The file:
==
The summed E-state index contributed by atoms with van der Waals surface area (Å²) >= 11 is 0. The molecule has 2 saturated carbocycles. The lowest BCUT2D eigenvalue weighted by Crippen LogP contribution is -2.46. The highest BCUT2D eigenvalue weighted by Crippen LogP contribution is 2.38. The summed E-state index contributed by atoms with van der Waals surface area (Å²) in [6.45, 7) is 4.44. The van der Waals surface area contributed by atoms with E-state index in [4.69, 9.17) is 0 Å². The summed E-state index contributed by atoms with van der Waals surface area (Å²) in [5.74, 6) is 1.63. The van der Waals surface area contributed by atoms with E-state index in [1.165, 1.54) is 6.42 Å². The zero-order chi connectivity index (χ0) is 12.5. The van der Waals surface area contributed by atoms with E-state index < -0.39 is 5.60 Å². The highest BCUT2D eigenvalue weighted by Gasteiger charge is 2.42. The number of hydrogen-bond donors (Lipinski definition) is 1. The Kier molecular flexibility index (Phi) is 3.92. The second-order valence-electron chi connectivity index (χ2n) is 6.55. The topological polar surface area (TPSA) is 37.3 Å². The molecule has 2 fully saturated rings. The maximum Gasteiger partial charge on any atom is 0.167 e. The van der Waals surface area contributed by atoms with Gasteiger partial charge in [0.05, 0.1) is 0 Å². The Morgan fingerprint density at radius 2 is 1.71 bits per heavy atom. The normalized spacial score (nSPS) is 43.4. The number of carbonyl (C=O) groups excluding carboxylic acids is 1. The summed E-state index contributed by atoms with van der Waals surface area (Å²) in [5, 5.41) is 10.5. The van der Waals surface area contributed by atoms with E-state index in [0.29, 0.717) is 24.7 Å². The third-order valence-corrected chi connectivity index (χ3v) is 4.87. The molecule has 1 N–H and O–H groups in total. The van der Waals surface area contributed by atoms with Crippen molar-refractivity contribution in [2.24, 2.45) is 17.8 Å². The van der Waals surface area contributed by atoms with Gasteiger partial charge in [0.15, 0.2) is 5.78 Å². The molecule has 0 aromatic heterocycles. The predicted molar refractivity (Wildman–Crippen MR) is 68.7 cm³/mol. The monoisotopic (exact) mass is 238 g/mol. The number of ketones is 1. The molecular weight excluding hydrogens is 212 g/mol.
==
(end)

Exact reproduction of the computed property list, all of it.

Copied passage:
The summed E-state index contributed by atoms with van der Waals surface area (Å²) >= 11 is 0. The molecule has 2 saturated carbocycles. The lowest BCUT2D eigenvalue weighted by Crippen LogP contribution is -2.46. The highest BCUT2D eigenvalue weighted by Crippen LogP contribution is 2.38. The summed E-state index contributed by atoms with van der Waals surface area (Å²) in [6.45, 7) is 4.44. The van der Waals surface area contributed by atoms with E-state index in [4.69, 9.17) is 0 Å². The summed E-state index contributed by atoms with van der Waals surface area (Å²) in [5.74, 6) is 1.63. The van der Waals surface area contributed by atoms with E-state index in [1.165, 1.54) is 6.42 Å². The zero-order chi connectivity index (χ0) is 12.5. The van der Waals surface area contributed by atoms with E-state index < -0.39 is 5.60 Å². The highest BCUT2D eigenvalue weighted by Gasteiger charge is 2.42. The number of hydrogen-bond donors (Lipinski definition) is 1. The Kier molecular flexibility index (Phi) is 3.92. The second-order valence-electron chi connectivity index (χ2n) is 6.55. The topological polar surface area (TPSA) is 37.3 Å². The molecule has 2 fully saturated rings. The maximum Gasteiger partial charge on any atom is 0.167 e. The van der Waals surface area contributed by atoms with Gasteiger partial charge in [0.05, 0.1) is 0 Å². The Morgan fingerprint density at radius 2 is 1.71 bits per heavy atom. The normalized spacial score (nSPS) is 43.4. The number of carbonyl (C=O) groups excluding carboxylic acids is 1. The summed E-state index contributed by atoms with van der Waals surface area (Å²) in [5, 5.41) is 10.5. The van der Waals surface area contributed by atoms with E-state index in [0.29, 0.717) is 24.7 Å². The third-order valence-corrected chi connectivity index (χ3v) is 4.87. The molecule has 1 N–H and O–H groups in total. The van der Waals surface area contributed by atoms with Crippen molar-refractivity contribution in [2.24, 2.45) is 17.8 Å². The van der Waals surface area contributed by atoms with Gasteiger partial charge in [0.15, 0.2) is 5.78 Å². The molecule has 0 aromatic heterocycles. The predicted molar refractivity (Wildman–Crippen MR) is 68.7 cm³/mol. The monoisotopic (exact) mass is 238 g/mol. The number of ketones is 1. The molecular weight excluding hydrogens is 212 g/mol.